Groupon’s New Moves Look Awful Familiar


It’s been a while since we last checking in on Groupon, and what’s new?
Not a whole heck of a lot. Or rather. There are developments, but they are nothing groundbreaking. The biggest buzz about Castle Groupon is that this week Andrew Mason’s company launched a point-of-sale service for restaurants across the country, according to Reuters.

That’s right. Groupon’s big move is to me-too in on the turf of Belly, which is stranger still because Lightbank, the venture firm founded by Groupon co-founders Eric Lefkofsky and Brad Keywell, also banks Belly. Huh? Remember that in late September -- again, it’s been a while -- Groupon launched Groupon Payments, which allows its business partners to take credit cards at lower rates than those offered by other providers. It’s intended to strengthen the bonds between local merchants and Groupon, which are ties that have become increasingly strained, to put it politely, over the course of the last year or so. Regardless of where the blame actually fell with all the companies that fingered Groupon for shutting them down after a deal went terribly awry, it’s still bad for business to get that sort of attention. Bad for the merchants and bad for Groupon.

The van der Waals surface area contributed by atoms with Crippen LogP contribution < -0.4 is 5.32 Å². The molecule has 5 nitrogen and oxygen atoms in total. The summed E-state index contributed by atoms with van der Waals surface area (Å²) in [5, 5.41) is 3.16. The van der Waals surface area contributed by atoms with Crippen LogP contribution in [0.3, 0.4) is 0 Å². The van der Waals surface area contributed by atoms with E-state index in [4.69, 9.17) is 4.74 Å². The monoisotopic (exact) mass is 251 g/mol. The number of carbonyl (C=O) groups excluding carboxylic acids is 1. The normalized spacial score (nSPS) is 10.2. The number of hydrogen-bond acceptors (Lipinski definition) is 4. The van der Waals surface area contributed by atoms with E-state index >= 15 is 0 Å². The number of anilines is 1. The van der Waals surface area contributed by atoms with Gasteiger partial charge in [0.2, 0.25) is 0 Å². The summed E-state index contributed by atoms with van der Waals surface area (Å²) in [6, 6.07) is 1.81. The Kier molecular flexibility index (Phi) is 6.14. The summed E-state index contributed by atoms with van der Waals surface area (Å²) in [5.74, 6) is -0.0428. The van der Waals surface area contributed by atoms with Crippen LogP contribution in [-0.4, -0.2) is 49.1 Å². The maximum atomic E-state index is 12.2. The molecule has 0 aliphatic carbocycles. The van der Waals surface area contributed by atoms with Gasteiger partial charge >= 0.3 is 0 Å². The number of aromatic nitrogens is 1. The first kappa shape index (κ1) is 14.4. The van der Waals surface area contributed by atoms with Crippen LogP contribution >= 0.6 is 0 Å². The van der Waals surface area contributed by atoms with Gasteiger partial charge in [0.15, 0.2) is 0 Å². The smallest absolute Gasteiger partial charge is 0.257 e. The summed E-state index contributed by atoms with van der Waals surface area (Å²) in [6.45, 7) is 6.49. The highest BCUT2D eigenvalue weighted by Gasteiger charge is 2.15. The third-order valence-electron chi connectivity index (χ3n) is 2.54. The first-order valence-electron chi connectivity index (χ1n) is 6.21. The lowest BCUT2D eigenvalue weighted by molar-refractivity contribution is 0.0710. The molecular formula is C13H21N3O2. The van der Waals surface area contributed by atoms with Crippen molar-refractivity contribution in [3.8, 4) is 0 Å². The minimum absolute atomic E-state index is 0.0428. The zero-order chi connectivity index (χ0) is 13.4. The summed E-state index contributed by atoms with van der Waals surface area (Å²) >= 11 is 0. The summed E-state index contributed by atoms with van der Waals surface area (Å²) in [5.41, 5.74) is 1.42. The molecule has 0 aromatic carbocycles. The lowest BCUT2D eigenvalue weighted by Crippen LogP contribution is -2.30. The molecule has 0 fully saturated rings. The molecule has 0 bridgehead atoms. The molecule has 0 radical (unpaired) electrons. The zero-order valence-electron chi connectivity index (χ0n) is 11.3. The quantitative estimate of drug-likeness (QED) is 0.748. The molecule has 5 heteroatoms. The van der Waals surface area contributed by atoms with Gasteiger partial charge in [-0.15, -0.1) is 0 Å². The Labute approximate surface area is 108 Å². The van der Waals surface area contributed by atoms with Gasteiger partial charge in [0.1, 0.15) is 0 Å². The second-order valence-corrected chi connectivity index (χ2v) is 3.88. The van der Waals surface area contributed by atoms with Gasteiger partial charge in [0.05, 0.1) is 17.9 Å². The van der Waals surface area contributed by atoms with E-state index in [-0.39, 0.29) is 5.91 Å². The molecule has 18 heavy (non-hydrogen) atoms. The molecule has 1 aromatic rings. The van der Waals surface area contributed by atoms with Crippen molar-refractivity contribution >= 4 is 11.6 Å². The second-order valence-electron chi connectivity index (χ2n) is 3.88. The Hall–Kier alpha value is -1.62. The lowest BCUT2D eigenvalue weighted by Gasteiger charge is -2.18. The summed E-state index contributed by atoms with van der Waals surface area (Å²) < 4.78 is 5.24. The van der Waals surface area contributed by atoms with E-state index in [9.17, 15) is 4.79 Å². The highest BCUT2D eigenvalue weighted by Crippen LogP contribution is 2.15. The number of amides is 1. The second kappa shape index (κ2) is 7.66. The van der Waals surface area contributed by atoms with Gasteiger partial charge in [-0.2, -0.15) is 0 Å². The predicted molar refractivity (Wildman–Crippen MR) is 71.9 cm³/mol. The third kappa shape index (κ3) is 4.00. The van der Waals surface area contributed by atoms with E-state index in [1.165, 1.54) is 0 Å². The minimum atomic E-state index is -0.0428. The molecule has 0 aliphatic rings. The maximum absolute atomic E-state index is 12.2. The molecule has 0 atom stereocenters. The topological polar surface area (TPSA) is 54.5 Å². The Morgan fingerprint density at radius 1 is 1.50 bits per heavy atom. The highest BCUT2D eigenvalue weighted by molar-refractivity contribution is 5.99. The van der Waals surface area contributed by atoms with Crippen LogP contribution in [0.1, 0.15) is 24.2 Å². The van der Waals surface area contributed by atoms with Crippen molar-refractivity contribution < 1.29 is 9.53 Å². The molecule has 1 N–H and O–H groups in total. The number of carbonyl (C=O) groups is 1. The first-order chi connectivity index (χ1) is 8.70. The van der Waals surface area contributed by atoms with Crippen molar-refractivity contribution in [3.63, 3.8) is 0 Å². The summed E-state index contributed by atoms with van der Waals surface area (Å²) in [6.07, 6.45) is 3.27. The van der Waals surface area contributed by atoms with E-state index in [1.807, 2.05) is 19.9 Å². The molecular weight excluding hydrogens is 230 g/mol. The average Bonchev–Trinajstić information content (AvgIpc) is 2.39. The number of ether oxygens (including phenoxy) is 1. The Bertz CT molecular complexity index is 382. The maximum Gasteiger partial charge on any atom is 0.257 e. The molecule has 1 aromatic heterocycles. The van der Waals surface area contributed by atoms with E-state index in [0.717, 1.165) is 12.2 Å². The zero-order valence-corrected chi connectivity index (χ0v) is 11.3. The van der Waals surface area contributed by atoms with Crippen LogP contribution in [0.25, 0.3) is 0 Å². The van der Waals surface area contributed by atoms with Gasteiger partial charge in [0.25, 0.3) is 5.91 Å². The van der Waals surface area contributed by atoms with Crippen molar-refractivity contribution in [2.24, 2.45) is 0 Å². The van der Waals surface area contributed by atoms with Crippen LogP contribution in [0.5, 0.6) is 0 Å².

The thing is, though, that just because it’s intended to strengthen those relationships depends entirely upon the depth of those relationships in the first place. There have been a lot of hurt feelings and things said that can’t be taken back both by the restaurants and also by Mason, and I wonder if this is a rushed, stopgap solution. Maybe they should go to couples counseling of sorts -- whatever the business equivalent of that would be -- before leaning so heavily on merchants to help buoy Groupon again.

And although it’s been a couple of weeks since we last touched base with Groupon, its stock has stayed about the same. As of press time, it’s at $5.24. It went all the way down to $4.63 in the last month. People are starting to say it will never bounce back. But for the time being, it seems that Groupon is retaliating against companies that have carved out a different niche while it had been the daily deal king. It’s an interesting strategy, although Groupon’s strategy seems to change every couple of weeks -- evidenced by this check-in.

David Wolinsky is a freelance writer and a lifelong Chicagoan. In addition to currently serving as an interviewer-writer for Adult Swim, he's also a comedy-writing instructor for Second City. He was the Chicago city editor for The Onion A.V. Club where he provided in-depth daily coverage of this city's bustling arts/entertainment scene for half a decade. When not playing video games for work he's thinking of dashing out to Chicago Diner, Pizano's, or Yummy Yummy. His first career aspirations were to be a game-show host.

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